Food for thought! Now is the time to review the VAT burden to help the food manufacture, catering and hospitality sectors

The Government has confirmed that the Chancellor will provide an update on the economy during the week commencing Monday 6 July. A review of the current complexity of the VAT rules applying in the food and drink sector would be welcomed by food manufacturers, retailers, and catering and hospitality businesses who have been hit hard by the impact of Covid-19 and the closure of the hospitality sector during lockdown.

Jeremy Oliver, Partner at Garbutt + Elliott, says with the impending 31 December deadline fast approaching bringing to an end the transitional arrangements for trading with Europe this could be an ideal opportunity to consider a reduction in the rate of VAT and also simplify the complex VAT rules currently in existence to provide a boost to the food and hospitality sectors.

Many of our food manufacturer clients have been successful in obtaining additional orders from retailers to at least partly replace lost orders from customers in the catering and hospitality sector. A temporary cut in the standard rate of VAT rate should encourage consumer spending in the short term. A permanent cut to the VAT rate for the catering and hospitality sector would, however, be more effective in helping a sector that has been severely damaged by the lockdown restrictions and provide long term benefits to all businesses in the supply chain, including Yorkshire food manufacturers. This could, for example, be achieved by extending the 5% rate that currently applies to some construction services to all catering and hospitality services.

Another issue that we would like to see addressed is the complexity of the VAT rules. For example, a retailer, selling a biscuit that is subject to VAT at 20% must in effect discount the net of VAT selling price by one sixth (20/120) compared to the selling price of a similar biscuit that is subject to VAT at 0%. This VAT cost is often passed on to the manufacturer.

In the above example, the standard rate of VAT applies to biscuits that are wholly or partly covered with chocolate or some product similar in taste and appearance to chocolate and the zero rate of VAT applies to other biscuits. What makes matters more complicated is that HMRC may decide that what is being sold is not a biscuit but is an item of confectionary for VAT purposes. Jaffa Cakes are partly covered in chocolate, but because HMRC now accepts that Jaffa Cakes are cakes, Jaffa Cakes are zero-rated.

HMRC publishes guidance with detailed tables in VAT Notice 701/14. The guidance is updated from time to time, but how useful is that to businesses at the cutting edge of food manufacturing? Many Yorkshire businesses develop new food products which have not yet reached the market and navigating the current complex rules is an added burden.

Alex Millar, VAT specialist at Garbutt + Elliott, highlights the complex issues following another Tribunal case published recently and comments “whether a product is a biscuit with a chocolate coating, or a cake, or an item of confectionery, is not always obvious, but it is this distinction that determines the VAT treatment and ultimately the profit margin of the manufacturer”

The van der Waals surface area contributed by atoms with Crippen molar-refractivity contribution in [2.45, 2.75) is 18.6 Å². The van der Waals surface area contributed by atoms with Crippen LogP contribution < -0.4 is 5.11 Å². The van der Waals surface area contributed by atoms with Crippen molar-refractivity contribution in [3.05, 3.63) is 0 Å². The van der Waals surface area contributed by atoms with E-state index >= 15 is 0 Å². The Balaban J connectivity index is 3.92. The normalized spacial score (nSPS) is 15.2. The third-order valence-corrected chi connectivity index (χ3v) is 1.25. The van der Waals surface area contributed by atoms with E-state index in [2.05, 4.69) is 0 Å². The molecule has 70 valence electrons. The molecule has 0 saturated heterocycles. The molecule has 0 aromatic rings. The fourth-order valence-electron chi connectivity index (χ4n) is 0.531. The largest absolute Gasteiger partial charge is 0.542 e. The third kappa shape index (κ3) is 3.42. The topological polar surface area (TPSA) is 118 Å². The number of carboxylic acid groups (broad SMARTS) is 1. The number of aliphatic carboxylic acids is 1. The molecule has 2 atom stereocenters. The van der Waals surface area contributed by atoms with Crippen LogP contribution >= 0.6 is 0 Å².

In Corte Diletto [2020] UKFTT 75 (TC) the Tribunal decided that products made from natural ingredients, which had no added sugar, and which were not covered in chocolate, were items of confectionary and therefore subject to the standard rate of VAT. The Tribunal spent time considering the detailed statutory provisions in the VAT legislation before making its decision and commenting: “It is difficult to see any logic in these convoluted provisions but they are the rules which we must apply.”

A link to the Tribunal case and its detailed findings can be found here and a brief summary of the general VAT treatment of biscuits, cakes and confectionary is set out below.

 

Biscuits not wholly or partly covered with chocolate or

some product similar in taste or appearance

 

Zero rate of VAT

 

Biscuits wholly or partly covered with chocolate or

some product similar in taste or appearance

 

Standard rate of VAT

 

Cakes

 

Zero rate of VAT

 

Confectionary

 

 

Standard rate of VAT

 

The Judge’s comments in the case make interesting reading and refer to other items sold in supermarkets, to which some retailers apply the zero rate of VAT and some retailers apply the standard rate of VAT, demonstrating that there is a great deal of confusion about how the items should be treated for VAT purposes.

It is important to note that all food sold in a catering context is currently subject to VAT at the standard rate. The rules regarding when food is sold in a catering context are also complex. For example, the effect of the current rules means that sandwiches sold from a kiosk that no customer can possibly enter are subject to the standard rate of VAT because the sandwiches can be eaten in the food court in which the kiosk is situated.